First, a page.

Intra-Year Decline Chart | Stock Market Volatility | Keeler and Nadler

If you ask almost any longtime investor if the stock market can be volatile, they would say, “Yes.” They may also tell you to “Ignore short-term market fluctuations” and “stay focused on the long term.”

Good advice. But that is the logical part of their brains talking. Unfortunately, we don’t always act using the logical parts of our brains.

This can be true when markets get rough, like in 2022, 2020 or 2008. Our emotions tell us to sell, often at the wrong time. This can also be true when markets are doing well. We see strong returns and want our piece of the gains. This is known as Recency Bias. We see how the market has done over the last 6-12 months and instinctively assume that will continue going forward.

It’s time for our occasional reminder that the stock market does not go up in a straight line. Yes, it goes up more often than it goes down and over time it yields the kinds of returns we all strive for. But there are bumps along the way, and those bumps happen often.

Our clients have seen the chart below many times over the years. It serves as a great reminder of this concept of market volatility from year to year. This chart shows us that on average, the S&P 500 sees a price decline of 14% in any given year. The market sees declines greater than 5% three times in an average year. (Source: JPMorgan Guide to the Markets)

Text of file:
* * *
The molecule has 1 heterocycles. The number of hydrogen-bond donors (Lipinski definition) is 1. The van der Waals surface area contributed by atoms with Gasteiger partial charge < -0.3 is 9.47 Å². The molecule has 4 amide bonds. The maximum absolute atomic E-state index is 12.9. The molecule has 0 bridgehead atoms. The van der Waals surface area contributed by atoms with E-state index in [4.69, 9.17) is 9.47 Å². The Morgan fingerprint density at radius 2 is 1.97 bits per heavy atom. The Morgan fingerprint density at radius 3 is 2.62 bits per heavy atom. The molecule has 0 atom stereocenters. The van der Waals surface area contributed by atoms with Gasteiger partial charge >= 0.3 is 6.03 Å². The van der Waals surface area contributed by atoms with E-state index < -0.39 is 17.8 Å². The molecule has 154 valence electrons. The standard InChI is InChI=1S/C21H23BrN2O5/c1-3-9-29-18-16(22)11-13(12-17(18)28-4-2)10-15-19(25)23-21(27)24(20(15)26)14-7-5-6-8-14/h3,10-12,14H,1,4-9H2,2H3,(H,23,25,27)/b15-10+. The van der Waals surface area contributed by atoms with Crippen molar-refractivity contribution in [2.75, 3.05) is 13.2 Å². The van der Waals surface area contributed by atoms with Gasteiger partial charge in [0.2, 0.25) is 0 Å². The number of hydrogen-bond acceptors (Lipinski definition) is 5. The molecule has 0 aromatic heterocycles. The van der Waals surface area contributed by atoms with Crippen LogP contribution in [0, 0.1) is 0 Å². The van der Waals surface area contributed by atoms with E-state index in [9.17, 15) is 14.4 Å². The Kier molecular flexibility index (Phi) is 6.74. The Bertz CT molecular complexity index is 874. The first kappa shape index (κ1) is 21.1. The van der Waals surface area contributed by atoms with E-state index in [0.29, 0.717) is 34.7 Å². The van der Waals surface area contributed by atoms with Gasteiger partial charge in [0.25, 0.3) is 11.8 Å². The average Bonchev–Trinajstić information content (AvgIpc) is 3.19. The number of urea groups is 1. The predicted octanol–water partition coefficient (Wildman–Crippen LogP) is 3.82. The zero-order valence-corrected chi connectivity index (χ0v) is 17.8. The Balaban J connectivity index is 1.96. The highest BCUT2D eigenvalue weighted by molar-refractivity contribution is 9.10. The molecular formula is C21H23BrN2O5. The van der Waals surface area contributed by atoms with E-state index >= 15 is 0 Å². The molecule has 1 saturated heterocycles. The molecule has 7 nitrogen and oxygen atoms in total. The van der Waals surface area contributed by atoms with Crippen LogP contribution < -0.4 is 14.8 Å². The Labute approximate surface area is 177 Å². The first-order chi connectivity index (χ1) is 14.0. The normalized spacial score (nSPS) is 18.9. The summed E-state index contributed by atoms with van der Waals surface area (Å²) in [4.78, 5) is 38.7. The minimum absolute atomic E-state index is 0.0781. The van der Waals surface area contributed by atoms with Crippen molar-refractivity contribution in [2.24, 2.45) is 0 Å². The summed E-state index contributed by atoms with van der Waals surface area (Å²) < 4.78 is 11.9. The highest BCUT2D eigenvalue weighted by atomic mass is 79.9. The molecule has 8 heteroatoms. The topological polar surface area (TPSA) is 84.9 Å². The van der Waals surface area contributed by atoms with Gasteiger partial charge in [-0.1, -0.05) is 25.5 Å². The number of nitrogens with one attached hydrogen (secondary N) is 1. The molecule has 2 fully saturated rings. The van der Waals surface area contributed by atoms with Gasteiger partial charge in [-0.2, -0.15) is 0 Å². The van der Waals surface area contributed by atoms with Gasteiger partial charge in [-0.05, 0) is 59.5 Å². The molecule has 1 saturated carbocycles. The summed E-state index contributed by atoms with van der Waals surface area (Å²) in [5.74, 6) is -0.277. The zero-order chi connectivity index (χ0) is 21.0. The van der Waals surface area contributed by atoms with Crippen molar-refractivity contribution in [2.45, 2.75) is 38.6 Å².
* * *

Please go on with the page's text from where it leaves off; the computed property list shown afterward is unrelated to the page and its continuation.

That may not be too surprising to hear, but considering the lack of volatility we’ve seen and rapid rise since October of last year, our Recency Bias can lull us into forgetting this reality.

This doesn’t mean you shouldn’t stay invested. It also doesn’t mean you should try to time market downturns. But we should remember that market returns don’t come for free; volatility is the price of admission. Market declines are a normal thing, as we can see. When the next market decline inevitably happens, the media will make it seem like it’s the end of the world.

It’s not. It is just the market doing what it does. Let’s not be surprised by it, but rather prepared for it.

Intra-Year Decline Chart